While a lot of preppers rely on their tools and supplies to get them through an emergency, there might be times when the only tools you have are your body and your mind. When you work on this situational awareness skillset and you do have the right supplies, you are unstoppable.
Mastering situational awareness with the OODA loop
The OODA loop is the way you need to start thinking about every problem in your situation and surroundings. It stands for:
To apply these to an understandable example, think about these terms in the boxing realm. We are up against a strong fighter who lines himself up for a high jab to the head. We have just made an observation that strong fighter is about to punch. In the orientation, we think: if the fighter hits me, I am out or if the fighter punches and I block, I am safe. So I commit to a favorable decision which is to block the punch, and I carry out the blocking action against the fighter. The loop comes into effect as the fighter has now exposed himself, so I run through the OODA loop sequence to this time decide whether to hit back.
You can see how relevant this becomes in small-scale and large-scale emergencies, disasters and conflicts. The OODA loop can run on everything from the evacuation plan you should have to address a flood, to strategies a government would use to respond to a terrorist attack.
When you walk into a room like what Jason Bourne did in that clip above, and you are analyzing exits, potential grabbable weapons, and possible threats, you are committing the OO of the OODA loop. When the sh-t hits the fan in that environment, you are potentially running through the possible sequences of DA loops until you enter a new territory to make new observations and orientations.
What else can the OODA loop apply to?
- Someone has been checking you out at the bar, what do you do?
- You are entering into a conversation with a hostile neighbor, how should you approach?
- A dog is coming to attack you, how do you defend yourself?
- A person is moving toward you in a dark alleyway at night, how do you assess the situation?
All of these situations can use the OODA loop and your situational awareness to become aware of your surroundings and the other person, what their intention is, how actions would work, what decision would fare the best and commit to an action.
Assessing your surroundings for suspicious activity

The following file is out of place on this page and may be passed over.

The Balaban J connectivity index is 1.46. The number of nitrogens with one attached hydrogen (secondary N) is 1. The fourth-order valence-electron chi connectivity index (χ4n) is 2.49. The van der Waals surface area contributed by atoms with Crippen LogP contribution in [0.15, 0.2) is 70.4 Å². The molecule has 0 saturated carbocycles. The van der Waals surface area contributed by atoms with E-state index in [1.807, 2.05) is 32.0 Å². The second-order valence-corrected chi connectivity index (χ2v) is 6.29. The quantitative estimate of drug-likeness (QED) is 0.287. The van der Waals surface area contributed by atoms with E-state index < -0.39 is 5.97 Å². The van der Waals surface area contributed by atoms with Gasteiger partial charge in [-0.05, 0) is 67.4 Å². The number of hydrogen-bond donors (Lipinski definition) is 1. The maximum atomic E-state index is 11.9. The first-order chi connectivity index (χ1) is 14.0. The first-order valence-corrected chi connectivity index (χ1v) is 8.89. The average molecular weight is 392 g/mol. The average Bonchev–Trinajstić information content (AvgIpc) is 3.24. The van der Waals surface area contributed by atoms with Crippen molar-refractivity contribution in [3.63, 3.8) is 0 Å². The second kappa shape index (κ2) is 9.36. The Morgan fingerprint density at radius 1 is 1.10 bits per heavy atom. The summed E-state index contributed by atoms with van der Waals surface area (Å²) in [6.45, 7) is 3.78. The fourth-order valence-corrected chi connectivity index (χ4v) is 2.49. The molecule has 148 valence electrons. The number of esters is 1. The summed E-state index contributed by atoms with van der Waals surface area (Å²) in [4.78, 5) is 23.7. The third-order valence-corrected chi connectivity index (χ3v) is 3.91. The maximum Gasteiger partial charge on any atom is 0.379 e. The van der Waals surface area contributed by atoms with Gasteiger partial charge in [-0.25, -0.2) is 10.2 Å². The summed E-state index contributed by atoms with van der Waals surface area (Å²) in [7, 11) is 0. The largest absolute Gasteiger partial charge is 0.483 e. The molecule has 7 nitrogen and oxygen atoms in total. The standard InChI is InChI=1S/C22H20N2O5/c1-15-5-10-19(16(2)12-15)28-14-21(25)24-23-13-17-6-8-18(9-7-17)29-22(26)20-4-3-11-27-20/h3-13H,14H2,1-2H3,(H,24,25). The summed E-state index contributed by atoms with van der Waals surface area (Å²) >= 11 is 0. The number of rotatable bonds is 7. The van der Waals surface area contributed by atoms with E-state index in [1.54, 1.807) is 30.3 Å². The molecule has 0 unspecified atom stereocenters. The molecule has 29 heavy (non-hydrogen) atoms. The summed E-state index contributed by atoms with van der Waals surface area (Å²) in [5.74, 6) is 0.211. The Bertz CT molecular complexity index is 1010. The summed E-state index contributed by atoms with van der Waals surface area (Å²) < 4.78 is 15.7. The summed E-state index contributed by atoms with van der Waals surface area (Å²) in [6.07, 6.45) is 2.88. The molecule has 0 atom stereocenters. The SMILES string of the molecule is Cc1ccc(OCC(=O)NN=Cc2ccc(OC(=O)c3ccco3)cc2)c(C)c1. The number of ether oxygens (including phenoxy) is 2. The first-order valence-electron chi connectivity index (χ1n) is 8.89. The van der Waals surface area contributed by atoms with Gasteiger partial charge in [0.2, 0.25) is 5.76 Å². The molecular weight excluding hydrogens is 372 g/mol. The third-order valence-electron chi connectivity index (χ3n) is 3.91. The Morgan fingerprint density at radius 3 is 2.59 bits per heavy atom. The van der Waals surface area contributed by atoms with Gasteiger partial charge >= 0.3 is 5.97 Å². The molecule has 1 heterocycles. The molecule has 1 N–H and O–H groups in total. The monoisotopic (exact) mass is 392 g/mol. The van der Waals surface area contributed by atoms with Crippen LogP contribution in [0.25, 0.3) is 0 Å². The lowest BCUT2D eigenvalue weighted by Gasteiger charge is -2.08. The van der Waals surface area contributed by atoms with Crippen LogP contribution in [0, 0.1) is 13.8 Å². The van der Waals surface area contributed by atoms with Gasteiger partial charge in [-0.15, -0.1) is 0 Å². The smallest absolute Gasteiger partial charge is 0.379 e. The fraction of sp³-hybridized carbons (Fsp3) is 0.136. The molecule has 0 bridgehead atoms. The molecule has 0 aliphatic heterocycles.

Constant assessments of your surrounding environment is a trait held by many that have come from a hostile environment, war zone, or have been involved in a series of random conflicts. People who have been exposed to these hostile environments tend to observe more than others.
This skill of a constant assessment of your surroundings isn’t necessarily taught, it is a method that is developed from a specific environment. However, there are some situational awareness training strategies that are practiced by those that have been involved in hostile environments.
The first type of observation is your own positioning. Many of these people who have been experienced hostile areas will choosing to sit where they are able to clearly view the entrance of a room, say a restaurant or cafe, and be able to reach an alternative exit if need be. This would be preloading the OO in the OODA loop, so that should something such as an urban terrorist attack occur, you would only have to carry out the decision and the action of making a safe escape.
The other type of observation is observing other people and details. I covered this before briefly but essentially you should be looking out for details such as:
- Escape routes
- Potential weapons
- Suspicious people
- Other circumstances that may be relevant to the cause of concern for your personal safety or anyone you are with
This is where situational awareness plays an important role in the prevention of terrible events such as high school shootings. While there are a number of approaches to responding to an active shooter, there are less strategies to deal with the prevention of those shootings. However, one of the most important strategies (given, a lot of them are made in hindsight) is to encourage the situational awareness and observation of any suspicious activities.
Police and intelligence agencies run public campaigns to “call if you notice anything suspicious”. This is to encourage people to be proactive in identifying certain things people might do to lead up to a possible disastrous event.
Of course, not everyone is going to be on the lookout for potential terror threats or possible active shooters, that would be living in fear of something bad about to happen every day. Instead, there are some giveaway signs that should make you think ‘is that right?’. These would be things such as:
- A high school student is carrying a large bag into school containing heavy equipment, much like the video below, would it look out of place?
- A person hops onto public transport with an overly large backpack and looks very nervous, with possible sweating, avoiding eye contact, and acting very cautious, would it look out of place?
- You see someone at a sporting event carrying a large package, or wearing bulky clothing on a warm day and is surveying the crowd and other areas rather that watching the game, would it look out of place?
- A man has left a large package under a public seat in an airport and you notice he leaves quickly, would it look out of place.
Sure, some of these situations might have a logical explanation and be innocent events, and 9 out of 10 times something that you might notice might be a completely natural and innocent act. But the one time it does happen, you could potentially save not only your life, but spare the lives of many other innocent people, just by preventing someone from committing a terrible act.
Keeping this in mind, the following video will test just how good your own situational awareness is: